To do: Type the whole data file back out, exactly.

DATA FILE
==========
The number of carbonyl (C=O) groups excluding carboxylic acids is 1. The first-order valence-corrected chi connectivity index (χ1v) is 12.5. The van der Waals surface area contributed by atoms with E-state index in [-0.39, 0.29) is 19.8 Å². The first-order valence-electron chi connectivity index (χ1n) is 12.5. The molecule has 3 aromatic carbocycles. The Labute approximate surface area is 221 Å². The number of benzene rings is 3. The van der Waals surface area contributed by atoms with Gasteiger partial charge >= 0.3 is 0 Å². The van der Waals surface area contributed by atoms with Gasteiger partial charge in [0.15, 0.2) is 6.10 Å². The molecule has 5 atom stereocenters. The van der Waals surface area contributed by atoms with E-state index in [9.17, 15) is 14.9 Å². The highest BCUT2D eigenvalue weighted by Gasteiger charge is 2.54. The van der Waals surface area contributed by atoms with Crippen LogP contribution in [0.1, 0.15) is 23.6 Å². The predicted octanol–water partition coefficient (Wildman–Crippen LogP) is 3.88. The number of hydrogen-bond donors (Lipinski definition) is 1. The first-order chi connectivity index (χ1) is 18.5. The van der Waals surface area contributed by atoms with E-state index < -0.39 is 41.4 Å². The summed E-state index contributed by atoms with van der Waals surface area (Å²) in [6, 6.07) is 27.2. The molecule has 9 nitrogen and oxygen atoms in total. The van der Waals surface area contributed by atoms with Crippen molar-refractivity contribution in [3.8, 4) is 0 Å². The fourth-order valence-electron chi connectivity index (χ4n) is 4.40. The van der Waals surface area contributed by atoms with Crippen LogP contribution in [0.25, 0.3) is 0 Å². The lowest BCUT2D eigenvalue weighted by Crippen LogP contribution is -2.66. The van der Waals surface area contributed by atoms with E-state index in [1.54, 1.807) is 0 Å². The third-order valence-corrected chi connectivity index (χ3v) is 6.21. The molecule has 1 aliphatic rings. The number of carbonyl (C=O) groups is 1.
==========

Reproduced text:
The number of carbonyl (C=O) groups excluding carboxylic acids is 1. The first-order valence-corrected chi connectivity index (χ1v) is 12.5. The van der Waals surface area contributed by atoms with E-state index in [-0.39, 0.29) is 19.8 Å². The first-order valence-electron chi connectivity index (χ1n) is 12.5. The molecule has 3 aromatic carbocycles. The Labute approximate surface area is 221 Å². The number of benzene rings is 3. The van der Waals surface area contributed by atoms with Gasteiger partial charge >= 0.3 is 0 Å². The van der Waals surface area contributed by atoms with Gasteiger partial charge in [0.15, 0.2) is 6.10 Å². The molecule has 5 atom stereocenters. The van der Waals surface area contributed by atoms with E-state index in [9.17, 15) is 14.9 Å². The highest BCUT2D eigenvalue weighted by Gasteiger charge is 2.54. The van der Waals surface area contributed by atoms with Crippen LogP contribution in [0.1, 0.15) is 23.6 Å². The predicted octanol–water partition coefficient (Wildman–Crippen LogP) is 3.88. The number of hydrogen-bond donors (Lipinski definition) is 1. The first-order chi connectivity index (χ1) is 18.5. The van der Waals surface area contributed by atoms with E-state index < -0.39 is 41.4 Å². The summed E-state index contributed by atoms with van der Waals surface area (Å²) in [6, 6.07) is 27.2. The molecule has 9 nitrogen and oxygen atoms in total. The van der Waals surface area contributed by atoms with Crippen molar-refractivity contribution in [3.8, 4) is 0 Å². The fourth-order valence-electron chi connectivity index (χ4n) is 4.40. The van der Waals surface area contributed by atoms with Crippen LogP contribution in [0.25, 0.3) is 0 Å². The lowest BCUT2D eigenvalue weighted by Crippen LogP contribution is -2.66. The van der Waals surface area contributed by atoms with E-state index in [1.54, 1.807) is 0 Å². The third-order valence-corrected chi connectivity index (χ3v) is 6.21. The molecule has 1 aliphatic rings. The number of carbonyl (C=O) groups is 1.